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Translation: Creating objects of type String in Java - use " " or constructor?

Published in the Random EN group
Original: Create Java String Using ” ” or Constructor? By X Wang Translation: Creating String Objects in Java - UsageIn Java, a string can be created using two methods:
String x = "abc";
String y = new String("abc");
What is the difference between using double quotes and using a constructor?

1. Double Quotes vs. Constructor

This question can be answered by considering two simple examples. Example 1:
String a = "abcd";
String b = "abcd";
System.out.println(a == b);  // True
System.out.println(a.equals(b)); // True
a==btrue because aboth brefer to the same object - a string declared as a literal (string literal below) in the method area (we refer the reader to the source on our resource: Top 8 diagrams for understanding Java , diagram 8). When the same string literal is created more than once, only one copy of the string is stored in memory, only one instance of it (in our case "abcd"). This is called "string interning". All string constants processed at compile time are interned automatically in Java. Example 2:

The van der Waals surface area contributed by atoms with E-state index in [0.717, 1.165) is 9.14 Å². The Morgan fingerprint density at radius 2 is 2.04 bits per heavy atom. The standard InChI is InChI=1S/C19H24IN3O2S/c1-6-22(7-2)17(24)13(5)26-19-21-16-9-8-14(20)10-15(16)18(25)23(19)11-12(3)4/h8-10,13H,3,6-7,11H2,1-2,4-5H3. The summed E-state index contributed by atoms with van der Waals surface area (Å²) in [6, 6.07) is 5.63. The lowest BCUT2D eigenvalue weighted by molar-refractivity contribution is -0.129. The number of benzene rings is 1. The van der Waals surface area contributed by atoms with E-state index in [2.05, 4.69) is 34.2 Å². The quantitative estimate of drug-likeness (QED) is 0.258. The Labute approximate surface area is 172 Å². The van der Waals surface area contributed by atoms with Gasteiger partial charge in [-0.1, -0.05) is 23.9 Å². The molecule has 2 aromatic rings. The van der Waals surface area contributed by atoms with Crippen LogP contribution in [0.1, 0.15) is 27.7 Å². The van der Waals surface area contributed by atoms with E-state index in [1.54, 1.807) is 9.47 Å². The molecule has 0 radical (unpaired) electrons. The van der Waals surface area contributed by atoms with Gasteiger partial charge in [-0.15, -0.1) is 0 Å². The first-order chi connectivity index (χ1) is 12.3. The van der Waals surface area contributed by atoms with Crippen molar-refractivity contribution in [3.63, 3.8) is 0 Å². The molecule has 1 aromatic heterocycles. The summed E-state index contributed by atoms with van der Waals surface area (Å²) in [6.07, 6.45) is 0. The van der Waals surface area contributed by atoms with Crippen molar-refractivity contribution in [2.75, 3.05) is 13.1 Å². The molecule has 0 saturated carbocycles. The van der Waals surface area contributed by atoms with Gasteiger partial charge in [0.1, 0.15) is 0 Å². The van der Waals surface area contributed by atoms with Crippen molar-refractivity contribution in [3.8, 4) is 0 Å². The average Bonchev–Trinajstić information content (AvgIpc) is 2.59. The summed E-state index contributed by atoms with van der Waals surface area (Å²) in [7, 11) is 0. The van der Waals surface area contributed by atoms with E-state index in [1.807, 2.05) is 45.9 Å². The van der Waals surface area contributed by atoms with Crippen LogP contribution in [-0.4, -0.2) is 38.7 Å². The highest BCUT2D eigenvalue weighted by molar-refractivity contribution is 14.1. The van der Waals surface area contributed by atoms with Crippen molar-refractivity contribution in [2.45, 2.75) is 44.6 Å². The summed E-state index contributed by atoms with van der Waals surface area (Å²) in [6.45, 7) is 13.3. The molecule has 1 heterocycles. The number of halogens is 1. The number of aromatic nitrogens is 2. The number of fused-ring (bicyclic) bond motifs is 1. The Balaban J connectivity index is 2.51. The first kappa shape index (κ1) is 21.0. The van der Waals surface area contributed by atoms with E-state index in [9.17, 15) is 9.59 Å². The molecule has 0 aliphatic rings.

String c = new String("abcd");
String d = new String("abcd");
System.out.println(c == d);  // False
System.out.println(c.equals(d)); // True
c==dfalse because cand drefer to two different objects in memory (on the heap). Different objects always have different references. This diagram illustrates the two situations described above: Translation: Creating String Objects in Java - Usage

2. Interning strings at the stage of program execution

The author thanks LukasEder (the comment below is his own): String interning can also occur at runtime, even if the two strings are created using constructors:
String c = new String("abcd").intern();
String d = new String("abcd").intern();
System.out.println(c == d);  // Now true
System.out.println(c.equals(d)); // True

3. When to use double quotes and when to use constructors

Because the literal "abcd" is always of type String, using the constructor will create an additional unnecessary object. So double quotes should be used if you just need to create a string. If you really need to create a new object on the heap, you must use a constructor. Here (original) the use cases are shown. (The translated text is given below. But still I highly recommend that you familiarize yourself with the code of the commentators at this link.)

substring() method in JDK 6 and JDK 7